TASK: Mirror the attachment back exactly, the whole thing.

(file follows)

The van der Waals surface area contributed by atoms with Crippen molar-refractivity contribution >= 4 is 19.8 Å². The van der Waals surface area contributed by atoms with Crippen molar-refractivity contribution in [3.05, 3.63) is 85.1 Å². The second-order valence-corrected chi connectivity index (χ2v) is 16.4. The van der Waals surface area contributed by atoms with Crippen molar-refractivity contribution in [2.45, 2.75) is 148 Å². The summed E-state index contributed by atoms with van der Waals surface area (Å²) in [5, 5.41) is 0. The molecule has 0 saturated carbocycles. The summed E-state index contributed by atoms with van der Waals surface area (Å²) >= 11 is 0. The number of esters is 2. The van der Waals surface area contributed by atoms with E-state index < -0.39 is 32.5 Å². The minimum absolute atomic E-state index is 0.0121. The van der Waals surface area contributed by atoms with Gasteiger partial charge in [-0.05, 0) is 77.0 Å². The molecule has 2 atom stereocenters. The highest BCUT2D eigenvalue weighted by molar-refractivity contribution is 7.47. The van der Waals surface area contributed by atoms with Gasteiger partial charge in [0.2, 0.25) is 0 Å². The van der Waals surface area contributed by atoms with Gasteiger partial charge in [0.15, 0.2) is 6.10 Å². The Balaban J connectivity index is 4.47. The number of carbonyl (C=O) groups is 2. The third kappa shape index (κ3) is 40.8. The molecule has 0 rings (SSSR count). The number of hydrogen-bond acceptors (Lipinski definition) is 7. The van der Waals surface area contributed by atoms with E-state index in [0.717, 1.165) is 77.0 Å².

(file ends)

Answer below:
The van der Waals surface area contributed by atoms with Crippen molar-refractivity contribution >= 4 is 19.8 Å². The van der Waals surface area contributed by atoms with Crippen molar-refractivity contribution in [3.05, 3.63) is 85.1 Å². The second-order valence-corrected chi connectivity index (χ2v) is 16.4. The van der Waals surface area contributed by atoms with Crippen molar-refractivity contribution in [2.45, 2.75) is 148 Å². The summed E-state index contributed by atoms with van der Waals surface area (Å²) in [5, 5.41) is 0. The molecule has 0 saturated carbocycles. The summed E-state index contributed by atoms with van der Waals surface area (Å²) >= 11 is 0. The number of esters is 2. The van der Waals surface area contributed by atoms with E-state index < -0.39 is 32.5 Å². The minimum absolute atomic E-state index is 0.0121. The van der Waals surface area contributed by atoms with Gasteiger partial charge in [-0.05, 0) is 77.0 Å². The molecule has 2 atom stereocenters. The highest BCUT2D eigenvalue weighted by molar-refractivity contribution is 7.47. The van der Waals surface area contributed by atoms with Gasteiger partial charge in [0.2, 0.25) is 0 Å². The van der Waals surface area contributed by atoms with Gasteiger partial charge in [0.15, 0.2) is 6.10 Å². The Balaban J connectivity index is 4.47. The number of carbonyl (C=O) groups is 2. The third kappa shape index (κ3) is 40.8. The molecule has 0 rings (SSSR count). The number of hydrogen-bond acceptors (Lipinski definition) is 7. The van der Waals surface area contributed by atoms with E-state index in [0.717, 1.165) is 77.0 Å².